“ Birling Gap Road / East Dean / Near Eastbourne / East Sussex „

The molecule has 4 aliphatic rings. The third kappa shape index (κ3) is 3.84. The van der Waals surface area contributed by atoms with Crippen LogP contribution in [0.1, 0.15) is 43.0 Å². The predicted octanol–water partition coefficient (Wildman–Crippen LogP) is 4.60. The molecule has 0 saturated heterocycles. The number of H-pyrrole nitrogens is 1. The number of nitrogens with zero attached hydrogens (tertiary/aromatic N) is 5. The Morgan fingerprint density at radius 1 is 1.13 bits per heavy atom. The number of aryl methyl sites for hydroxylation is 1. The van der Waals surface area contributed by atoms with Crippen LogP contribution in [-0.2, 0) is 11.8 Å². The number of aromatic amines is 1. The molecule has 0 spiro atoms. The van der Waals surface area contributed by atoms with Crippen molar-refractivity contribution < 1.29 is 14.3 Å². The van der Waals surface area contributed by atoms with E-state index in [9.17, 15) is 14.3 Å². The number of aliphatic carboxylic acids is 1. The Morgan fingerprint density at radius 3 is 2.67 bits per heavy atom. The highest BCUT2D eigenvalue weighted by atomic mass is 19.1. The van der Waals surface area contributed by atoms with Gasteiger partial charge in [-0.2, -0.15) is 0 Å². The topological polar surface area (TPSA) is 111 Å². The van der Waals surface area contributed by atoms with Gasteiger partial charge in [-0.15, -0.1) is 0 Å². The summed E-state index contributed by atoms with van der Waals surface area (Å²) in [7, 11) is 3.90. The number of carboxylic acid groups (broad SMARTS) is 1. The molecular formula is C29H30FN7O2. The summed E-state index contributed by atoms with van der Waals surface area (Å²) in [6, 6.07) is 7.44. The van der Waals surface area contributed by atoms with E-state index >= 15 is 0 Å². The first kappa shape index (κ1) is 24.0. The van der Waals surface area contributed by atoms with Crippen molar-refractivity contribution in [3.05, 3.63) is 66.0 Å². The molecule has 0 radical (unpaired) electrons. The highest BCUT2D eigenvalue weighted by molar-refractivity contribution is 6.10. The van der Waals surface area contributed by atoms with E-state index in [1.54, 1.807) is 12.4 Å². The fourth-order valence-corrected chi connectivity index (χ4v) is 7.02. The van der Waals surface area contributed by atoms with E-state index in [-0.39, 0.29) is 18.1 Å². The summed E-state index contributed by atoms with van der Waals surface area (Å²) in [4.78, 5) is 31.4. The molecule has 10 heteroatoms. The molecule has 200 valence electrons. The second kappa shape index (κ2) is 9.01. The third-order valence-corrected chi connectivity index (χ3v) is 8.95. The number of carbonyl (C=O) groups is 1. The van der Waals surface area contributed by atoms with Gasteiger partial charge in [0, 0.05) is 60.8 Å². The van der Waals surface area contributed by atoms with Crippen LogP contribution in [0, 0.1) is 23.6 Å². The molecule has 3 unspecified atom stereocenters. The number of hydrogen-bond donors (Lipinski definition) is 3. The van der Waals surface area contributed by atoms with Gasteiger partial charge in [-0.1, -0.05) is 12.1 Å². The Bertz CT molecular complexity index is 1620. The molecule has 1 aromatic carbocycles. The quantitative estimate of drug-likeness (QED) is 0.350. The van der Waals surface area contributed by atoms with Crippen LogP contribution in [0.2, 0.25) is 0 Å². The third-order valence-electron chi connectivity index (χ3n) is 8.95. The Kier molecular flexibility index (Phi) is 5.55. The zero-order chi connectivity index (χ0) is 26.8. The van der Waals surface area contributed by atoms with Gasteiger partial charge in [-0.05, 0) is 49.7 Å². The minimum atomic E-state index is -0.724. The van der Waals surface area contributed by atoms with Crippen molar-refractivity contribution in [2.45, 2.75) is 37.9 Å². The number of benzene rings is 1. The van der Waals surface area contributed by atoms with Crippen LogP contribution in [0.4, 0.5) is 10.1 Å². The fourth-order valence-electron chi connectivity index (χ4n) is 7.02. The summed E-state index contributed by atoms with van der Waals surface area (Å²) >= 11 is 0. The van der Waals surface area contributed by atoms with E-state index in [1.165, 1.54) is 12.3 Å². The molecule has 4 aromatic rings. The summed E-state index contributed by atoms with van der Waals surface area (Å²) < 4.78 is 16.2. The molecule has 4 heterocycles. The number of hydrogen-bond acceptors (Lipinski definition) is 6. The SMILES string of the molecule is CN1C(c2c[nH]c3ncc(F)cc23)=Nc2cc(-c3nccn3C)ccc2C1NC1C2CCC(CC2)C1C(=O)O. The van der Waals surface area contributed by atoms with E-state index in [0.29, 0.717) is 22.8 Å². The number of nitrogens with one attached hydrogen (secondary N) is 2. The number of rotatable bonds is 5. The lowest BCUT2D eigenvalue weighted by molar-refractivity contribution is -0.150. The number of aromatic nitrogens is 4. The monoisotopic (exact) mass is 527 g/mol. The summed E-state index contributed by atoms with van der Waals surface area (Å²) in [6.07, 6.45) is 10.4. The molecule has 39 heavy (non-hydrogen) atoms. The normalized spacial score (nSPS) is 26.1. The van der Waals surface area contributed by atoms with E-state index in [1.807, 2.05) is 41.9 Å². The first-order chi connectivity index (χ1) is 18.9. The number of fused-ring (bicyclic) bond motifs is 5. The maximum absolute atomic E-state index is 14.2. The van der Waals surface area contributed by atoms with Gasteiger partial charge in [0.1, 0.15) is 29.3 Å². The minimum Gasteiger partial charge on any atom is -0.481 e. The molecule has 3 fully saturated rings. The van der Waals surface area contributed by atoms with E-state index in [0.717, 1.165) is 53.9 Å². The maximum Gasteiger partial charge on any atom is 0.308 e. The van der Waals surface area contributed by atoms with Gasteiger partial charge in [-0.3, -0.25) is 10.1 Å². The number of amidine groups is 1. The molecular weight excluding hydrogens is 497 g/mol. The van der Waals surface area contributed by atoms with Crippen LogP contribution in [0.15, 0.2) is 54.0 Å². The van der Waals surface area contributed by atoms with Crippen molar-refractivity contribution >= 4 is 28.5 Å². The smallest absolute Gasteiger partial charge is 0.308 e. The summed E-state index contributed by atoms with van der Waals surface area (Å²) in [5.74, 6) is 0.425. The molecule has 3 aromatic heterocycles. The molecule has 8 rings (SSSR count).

I often spend time down in Eastbourne, East Sussex, as it's where my boyfriends parents live. Whilst the beaches in Eastbourne itself are excellent, some of the cleanest I have ever seen, on our last visit I decided to explore more of the local area, and Birling Gap, a few miles outside of Eastbourne was one of the other beaches we visited. I believe there are fairly regular bus services to Birling Gap from Eastbourne, but we travelled by car, a simple matter of following the A259 out of Eastbourne, heading towards East Dean, and then following the signs to Birling Gap, which is essentially a very tiny fishing village. There is a small row of fishing cottages (apparently some of them fell into the sea some time ago) a free National Trust carpark, and a national trust owned restaurant. There is also a small lifeboat house, which you can take a little look around. It's well worth popping in for half an hour, as there are plenty of local news articles, and details of recent rescues to look at. The beach itself is accessible only via a steep set of wooden stairs - it certainly isn't wheelchair or buggy accessible. At high tide, the beach is very narrow, in fact at very high tide there is no beach to speak of at all, and the stairs are roped off . There are various warning signs about warning of the dangers of falling rocks - a real danger, as this particular stretch of coast is often battered by strong winds . The beach is shingle - relatively comfortable to walk on, although there is a band of particularly sharp small rocks that are quite painful and should be avoided. Nearer to the cliffs, there are large boulders of chalk rock that make excellent seats, and at lower tide there are plenty of rock pools to scout around in, as well as some sandy patches. The rock pools here are fairly safe - the beach is sheltered in a sort of curve, and the waves here seem much gentler and more sedate than on other parts of the south coast . The natural curve of the cliffs also helps protect from the biting winds so common to this area . We found plenty of small crabs and winkles, limpets, and some sort of slimy brown thing in the rockpool. There are plenty of shells to be found on the beach - largely winkles and some well worn oyster shells. One thing worth noting, especially if visiting with young children, is that part of the beach is generally accepted by locals as nudist friendly . It isn't an official nudist beach by any means, and you won't see people parading about with their wangdoodles handing out on the main stretch near the stairs, but about 600 or so yards to the right of the stairs is where the nudist friendly area begins, and the further you go this way, the quieter the beach becomes. One thing to note with this beach is that, as it is so narrow, and curves around, you do need to be very aware of the tide times . You can, at low tide, walk right around the cliffs to the nearby shingle beach at Cuckmere Haven (this will take you through the nudists) or alternatively, walk around in the opposite direction and end up in Eastbourne. The tide does come in very fast though, so you do need to be careful. Overall, it's a nice little stretch of beach, especially for rockpooling . There isn't an awful lot else to the place though, with the only real option for food and drink being the one restaurant, but its fine for an hour or two.